• 15. 2. Hardware Design and Specification -9- Figure 2.1 Hardware Architecture for real-time application [5]Figure 2.2 Robostix Board Figure 2.3 Gumstix Figure 2.4 Wifistix
  • 16. - 10 - 2. Hardware Design and Specification First the Robostix is treated which has the main task of forwarding sensor datato the Gumstix. The low level code is written in C and cross compiled to generate ahex file which is loaded onto the Atmega128. Second the Gumstix software is treatedwhich is written in high level C code. This software is also cross compiled to fit thesystem specific architecture of the Gumstix, namely the Intel Xscale PXA255processor. Next the Development Host Machine software is described which isbasically defined by a Linux Soft Real Time Target application in Matlab™/Simlink™. Itis in this environment the controller will be derived and also implemented.[5] Theinteraction between the components and the main process is illustrated in Figure2.5. Figure 2.5 The main process interacting with peripheral components [5]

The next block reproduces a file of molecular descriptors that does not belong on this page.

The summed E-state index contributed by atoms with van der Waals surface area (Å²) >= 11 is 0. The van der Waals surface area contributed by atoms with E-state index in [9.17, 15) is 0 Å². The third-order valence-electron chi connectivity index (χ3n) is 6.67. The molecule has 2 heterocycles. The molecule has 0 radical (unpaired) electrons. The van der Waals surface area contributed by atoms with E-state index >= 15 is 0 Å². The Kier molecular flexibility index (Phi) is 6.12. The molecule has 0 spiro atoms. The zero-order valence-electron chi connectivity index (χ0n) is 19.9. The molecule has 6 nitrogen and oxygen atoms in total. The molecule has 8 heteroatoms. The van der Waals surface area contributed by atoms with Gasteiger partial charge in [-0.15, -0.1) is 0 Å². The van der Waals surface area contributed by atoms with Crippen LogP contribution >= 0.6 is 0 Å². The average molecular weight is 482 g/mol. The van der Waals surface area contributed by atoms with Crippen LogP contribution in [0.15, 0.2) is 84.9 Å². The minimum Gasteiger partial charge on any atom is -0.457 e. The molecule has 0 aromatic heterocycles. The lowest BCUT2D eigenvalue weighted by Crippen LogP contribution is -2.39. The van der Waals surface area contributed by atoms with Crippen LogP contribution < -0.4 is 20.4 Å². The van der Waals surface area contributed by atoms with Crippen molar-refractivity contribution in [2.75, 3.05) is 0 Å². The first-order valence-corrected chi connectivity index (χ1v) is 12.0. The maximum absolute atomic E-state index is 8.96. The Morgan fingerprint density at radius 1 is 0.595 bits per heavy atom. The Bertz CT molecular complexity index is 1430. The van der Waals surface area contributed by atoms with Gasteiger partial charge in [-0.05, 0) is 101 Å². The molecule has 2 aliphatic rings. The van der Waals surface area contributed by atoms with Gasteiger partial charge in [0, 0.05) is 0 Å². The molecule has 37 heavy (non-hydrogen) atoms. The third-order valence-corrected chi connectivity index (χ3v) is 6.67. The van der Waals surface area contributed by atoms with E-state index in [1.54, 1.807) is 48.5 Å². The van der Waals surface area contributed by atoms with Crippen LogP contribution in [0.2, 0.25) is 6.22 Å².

• 17. 2. Hardware Design and Specification - 11 -2.1.2 Microcontroller-on-Board Implementation Microcontroller-on-Board implementation means that, th